Dr. Donald Red Honors His Late Wife, UTMB Education and Training with $100,000 Gift
As he stood on the porch of his fraternity house one evening, the second-year medical student noticed a striking brunette as she walked past.
He was at once taken by her beauty, simple dress and bare feet.
He had to meet her.
Jill Townsend Watson, a UTMB nursing student at the time, happened to share a dorm room with a student who was dating a fraternity brother of his.
An introduction was surreptitiously arranged and about a year later in 1958, the pair married. Jill Red graduated from UTMB that year at the top of her class. They remained in Galveston while Dr. Red completed his last year of medical school.
“We had a great life together,” Dr. Donald Red said from his home in Malvern, Pennsylvania, where he and his late wife Jill Red lived for most of their 53-year marriage. “We have four sons who are great men and are all very accomplished. We also have six grandchildren.”
To honor his wife, who died in 2011 from lung cancer, Dr. Red gave a gift to UTMB to name a room in the Jennie Sealy Hospital in her name. Another room will be named in his honor.
“All of us at UTMB are honored by Dr. Red and other alumni who have stepped forward to support their alma mater and our Jennie Sealy Hospital,” said Dr. David Callender, UTMB’s president. “We’re grateful to Dr. Red and his willingness to invest so meaningfully in UTMB’s future.”
After he graduated from UTMB in 1959, Dr. Red enlisted in the U.S. Air Force and achieved the rank of lieutenant colonel. His 11-years of service began with an internship at Wilford Hall Hospital in San Antonio followed by year of study in the Air Force’s School of Aviation Medicine at Brooks Air Force Base. After he graduated, Dr. Red was a flight surgeon assigned to the 526th Fighter Interceptor Squadron at Germany’s Ramstein Air Base.
He also served as chief flight surgeon during NASA’s Project Mercury program, which was the precursor to Project Gemini and the Apollo missions that followed. Dr. Red met all of the Mercury 7 astronauts while he was a flight surgeon. During John Glenn’s historic orbit around the Earth in 1962, Dr. Red and a helicopter team was stationed in Africa.
“NASA stationed these contingency teams all around the world just in case his capsule came down,” Dr. Red said of his role in Glenn’s mission.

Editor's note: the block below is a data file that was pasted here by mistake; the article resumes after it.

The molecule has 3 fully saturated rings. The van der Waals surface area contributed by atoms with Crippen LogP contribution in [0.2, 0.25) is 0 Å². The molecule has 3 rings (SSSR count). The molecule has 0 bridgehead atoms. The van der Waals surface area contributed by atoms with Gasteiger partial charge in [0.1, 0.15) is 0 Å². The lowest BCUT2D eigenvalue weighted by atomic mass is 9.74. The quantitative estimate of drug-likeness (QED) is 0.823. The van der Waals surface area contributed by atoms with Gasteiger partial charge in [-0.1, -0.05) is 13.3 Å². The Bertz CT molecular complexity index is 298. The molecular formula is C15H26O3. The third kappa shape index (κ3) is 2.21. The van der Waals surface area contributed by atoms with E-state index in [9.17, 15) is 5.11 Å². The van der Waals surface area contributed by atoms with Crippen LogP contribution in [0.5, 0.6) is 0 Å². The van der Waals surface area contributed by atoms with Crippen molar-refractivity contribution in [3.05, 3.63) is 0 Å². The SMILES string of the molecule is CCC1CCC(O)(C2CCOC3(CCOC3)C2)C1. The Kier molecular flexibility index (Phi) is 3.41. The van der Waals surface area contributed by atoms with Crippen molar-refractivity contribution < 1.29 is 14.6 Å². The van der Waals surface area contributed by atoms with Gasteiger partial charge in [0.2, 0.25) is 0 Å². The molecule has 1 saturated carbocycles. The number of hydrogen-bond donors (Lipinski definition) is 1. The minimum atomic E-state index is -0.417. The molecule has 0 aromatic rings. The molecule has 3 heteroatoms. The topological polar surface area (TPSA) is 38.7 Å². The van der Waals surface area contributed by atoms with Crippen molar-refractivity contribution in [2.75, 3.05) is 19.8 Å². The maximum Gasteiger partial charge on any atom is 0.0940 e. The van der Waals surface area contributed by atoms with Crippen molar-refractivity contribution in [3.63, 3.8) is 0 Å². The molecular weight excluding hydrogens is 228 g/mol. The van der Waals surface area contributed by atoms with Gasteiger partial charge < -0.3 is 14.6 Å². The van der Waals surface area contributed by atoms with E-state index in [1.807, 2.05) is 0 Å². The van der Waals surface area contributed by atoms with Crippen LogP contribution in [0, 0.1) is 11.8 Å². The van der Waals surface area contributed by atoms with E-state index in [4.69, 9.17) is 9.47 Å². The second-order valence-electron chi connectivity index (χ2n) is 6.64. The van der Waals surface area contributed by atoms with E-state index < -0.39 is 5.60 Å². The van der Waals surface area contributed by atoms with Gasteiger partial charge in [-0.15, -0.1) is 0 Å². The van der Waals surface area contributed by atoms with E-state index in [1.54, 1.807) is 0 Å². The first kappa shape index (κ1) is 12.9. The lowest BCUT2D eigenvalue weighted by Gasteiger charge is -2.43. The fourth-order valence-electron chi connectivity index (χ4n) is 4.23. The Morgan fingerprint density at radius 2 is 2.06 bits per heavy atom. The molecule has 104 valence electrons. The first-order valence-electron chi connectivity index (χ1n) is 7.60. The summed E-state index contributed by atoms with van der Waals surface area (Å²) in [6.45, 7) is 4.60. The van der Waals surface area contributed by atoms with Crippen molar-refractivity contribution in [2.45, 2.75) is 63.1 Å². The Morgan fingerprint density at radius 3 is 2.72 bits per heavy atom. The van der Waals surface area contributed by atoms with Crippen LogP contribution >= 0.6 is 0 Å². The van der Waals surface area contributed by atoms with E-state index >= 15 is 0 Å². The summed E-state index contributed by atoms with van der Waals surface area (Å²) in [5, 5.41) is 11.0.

He then was a resident in UTMB’s radiology program where he trained with pioneers of UTMB’s Department of Radiology Dr. Martin Schneider, who was director of the Radiation Therapy Division, Dr. Robert Cooley, who was the department’s chairman, and Dr. Melvyn Schreiber, who followed Dr. Cooley as chairman. Dr. Red was then chief resident from 1965-1966.
He went on to serve at an Air Force hospital in Ohio until he resigned his commission in 1970.
Afterward, he could “write his own ticket” wherever he wished to go because radiology was a swiftly developing specialty in great demand. His career began at a time when interventional radiology, MRI and CT scan technologies were in their infancy. “The rapid development of digital imaging methods changed the whole course of radiology,” he said. “I had to learn all of this as I went along because they didn’t exist when I was in my residency.” He spent the next 31 years at Lankenau Hospital in Wynnewood, Pennsylvania, where he ultimately became chairman of the Department of Radiology. He also served a term as medical staff president. Dr. Red retired in 2001.
Not long ago, Dr. Red said he was considering what he should do in memory of his wife, who was diagnosed with lung cancer a year after their 50th anniversary. A member of UTMB’s Development Office coincidentally contacted Dr. Red and spoke to him about the new hospital and naming options available.
“I thought the hospital would be a perfect way to commemorate her,” Dr. Red said.
In 2016, Dr. Red, his sons and their families intend to make the trip to Galveston to see the new hospital and Mrs. Red’s room. The last time Dr. Red visited UTMB was in 2004 with his wife at his side.